As part of a recent update for macOS (10.12.4), Apple added support for Night Shift to the Mac for the first time. Night Shift, which had previously been available only for iOS, is a feature that automatically adjusts the color temperature of your Mac’s display based on factors such as time of day and ambient light.
Night Shift lowers the color temperature at night, making the screen colors appear “warmer” (i.e., closer to yellow or red), and then automatically raises the color temperature back up to normal in the morning (shifting colors to a “cooler” blue). The reason for this change is that there is growing concern that the blue-tinted light from our computers, iPhones, and even TVs is messing up our natural sleep rhythms, which are genetically tuned to the color shifts of natural sunlight during the day (blue/white in the mornings, yellow/red at the end of the day.
Therefore, Night Shift is designed to reduce the amount of bright or blue light you see as the day goes on, which can potentially help improve your sleep quality. And, because sleep is so vital to health, a feature like Night Shift may help to improve your overall health as well. So let’s take a look at this great new feature on the Mac, and learn how to use it!
Using Night Shift on the Mac
To use Night Shift on your Mac, you need to be running macOS Sierra 10.12.4 or newer. If you’re not sure which version of the operating system is installed on your Mac, check out Apple’s guide for determining your macOS version.
Once you’ve confirmed that you’re up-to-date, launch the System Preferences app. You can find this app in your Dock by default (the rectangular icon with the grey and silver gears), or you can select it from the Apple Menu at the top-left corner of your screen:
When the System Preferences window opens, select Displays:
This is where you’d normally go to adjust your monitor’s resolution, change color profiles, or, if you have multiple displays connected to your Mac, arrange and organize them. However, as of macOS 10.12.4, there’s a new tab in the Display window, a tab unsurprisingly called Night Shift.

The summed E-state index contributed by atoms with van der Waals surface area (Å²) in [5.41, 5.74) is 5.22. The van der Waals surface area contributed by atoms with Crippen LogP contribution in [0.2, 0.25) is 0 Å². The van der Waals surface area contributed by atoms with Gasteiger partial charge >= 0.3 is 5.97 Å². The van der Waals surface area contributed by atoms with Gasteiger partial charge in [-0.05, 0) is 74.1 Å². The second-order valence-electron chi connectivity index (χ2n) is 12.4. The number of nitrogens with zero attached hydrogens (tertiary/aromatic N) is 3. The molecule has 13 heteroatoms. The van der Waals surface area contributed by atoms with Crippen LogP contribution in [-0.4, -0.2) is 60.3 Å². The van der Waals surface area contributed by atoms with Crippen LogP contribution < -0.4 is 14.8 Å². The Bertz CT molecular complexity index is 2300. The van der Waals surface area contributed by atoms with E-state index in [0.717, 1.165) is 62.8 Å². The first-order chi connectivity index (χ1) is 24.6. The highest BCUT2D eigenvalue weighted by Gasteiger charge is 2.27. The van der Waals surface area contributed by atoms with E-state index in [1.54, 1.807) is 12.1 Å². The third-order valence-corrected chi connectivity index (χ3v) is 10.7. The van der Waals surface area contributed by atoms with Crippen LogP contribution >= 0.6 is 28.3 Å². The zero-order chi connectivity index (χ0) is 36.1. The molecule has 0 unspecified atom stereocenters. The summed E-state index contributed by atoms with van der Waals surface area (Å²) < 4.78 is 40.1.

This is where you can configure how Night Shift operates. You can manually turn Night Shift on or off by checking the Turn On Until Tomorrow box, or you can select Custom from the drop-down menu and manually set a start and stop time. The real magic of a feature like Night Shift, however, is its automatic adjustments. Simply select Sunset to Sunrise from the drop-down menu and your Mac will automatically enable Night Shift at sunset and disable it at sunrise, and will adjust the time as sunset and sunrise change based on the date and your Mac’s location.
Once you’ve chosen when and how Night Shift will kick in, you can select just how drastic the color change will be using the Color Temperature slider at the bottom of the window. Sliding it to the left will reduce the amount of change in color temperature when Night Shift is enabled, while sliding it to the right will increase the amount of change. The default value in the middle is generally a good starting point for most users.
Toggle Night Shift via Notification Center
If you’d like to enable or disable Night Shift manually, there’s no need to head back to System Preferences. Simply activate Notification Center, hover your mouse or trackpad cursor over it, and scroll up to reveal a manual toggle switch for Night Shift (Bonus Tip: you can also quickly enable or disable the Do Not Disturb feature via this same method).
Finally, if you have more questions about how Night Shift works—including which Mac models support it—head on over to the Apple support page on the subject. In any case, though, here’s to better sleep! I could sure use some right about now.
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